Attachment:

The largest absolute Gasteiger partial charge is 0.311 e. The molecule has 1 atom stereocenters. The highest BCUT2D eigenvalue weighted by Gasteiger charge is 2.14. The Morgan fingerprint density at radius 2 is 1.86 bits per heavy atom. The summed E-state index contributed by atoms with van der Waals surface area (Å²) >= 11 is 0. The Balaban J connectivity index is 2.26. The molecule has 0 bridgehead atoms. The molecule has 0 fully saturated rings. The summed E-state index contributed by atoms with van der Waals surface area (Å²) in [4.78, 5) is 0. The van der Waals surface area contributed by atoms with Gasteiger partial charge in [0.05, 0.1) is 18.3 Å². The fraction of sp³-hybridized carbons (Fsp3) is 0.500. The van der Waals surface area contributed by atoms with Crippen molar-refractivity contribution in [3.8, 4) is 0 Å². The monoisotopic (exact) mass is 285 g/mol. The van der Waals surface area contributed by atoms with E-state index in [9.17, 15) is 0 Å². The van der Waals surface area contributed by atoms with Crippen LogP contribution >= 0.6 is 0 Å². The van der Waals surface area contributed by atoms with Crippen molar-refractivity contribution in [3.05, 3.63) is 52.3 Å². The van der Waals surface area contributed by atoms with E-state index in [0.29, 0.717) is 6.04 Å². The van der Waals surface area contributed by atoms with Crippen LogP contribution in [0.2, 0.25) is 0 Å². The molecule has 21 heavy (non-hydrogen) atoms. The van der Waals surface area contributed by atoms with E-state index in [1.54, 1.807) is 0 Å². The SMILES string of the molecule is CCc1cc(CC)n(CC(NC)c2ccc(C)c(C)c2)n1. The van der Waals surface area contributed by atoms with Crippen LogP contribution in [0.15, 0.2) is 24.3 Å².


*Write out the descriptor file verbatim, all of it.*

The largest absolute Gasteiger partial charge is 0.311 e. The molecule has 1 atom stereocenters. The highest BCUT2D eigenvalue weighted by Gasteiger charge is 2.14. The Morgan fingerprint density at radius 2 is 1.86 bits per heavy atom. The summed E-state index contributed by atoms with van der Waals surface area (Å²) >= 11 is 0. The Balaban J connectivity index is 2.26. The molecule has 0 bridgehead atoms. The molecule has 0 fully saturated rings. The summed E-state index contributed by atoms with van der Waals surface area (Å²) in [4.78, 5) is 0. The van der Waals surface area contributed by atoms with Gasteiger partial charge in [0.05, 0.1) is 18.3 Å². The fraction of sp³-hybridized carbons (Fsp3) is 0.500. The van der Waals surface area contributed by atoms with Crippen molar-refractivity contribution in [3.8, 4) is 0 Å². The monoisotopic (exact) mass is 285 g/mol. The van der Waals surface area contributed by atoms with E-state index in [9.17, 15) is 0 Å². The van der Waals surface area contributed by atoms with Crippen LogP contribution >= 0.6 is 0 Å². The van der Waals surface area contributed by atoms with Crippen molar-refractivity contribution in [3.05, 3.63) is 52.3 Å². The van der Waals surface area contributed by atoms with E-state index in [0.29, 0.717) is 6.04 Å². The van der Waals surface area contributed by atoms with Crippen LogP contribution in [0.2, 0.25) is 0 Å². The molecule has 21 heavy (non-hydrogen) atoms. The van der Waals surface area contributed by atoms with E-state index in [1.54, 1.807) is 0 Å². The SMILES string of the molecule is CCc1cc(CC)n(CC(NC)c2ccc(C)c(C)c2)n1. The van der Waals surface area contributed by atoms with Crippen LogP contribution in [0.15, 0.2) is 24.3 Å².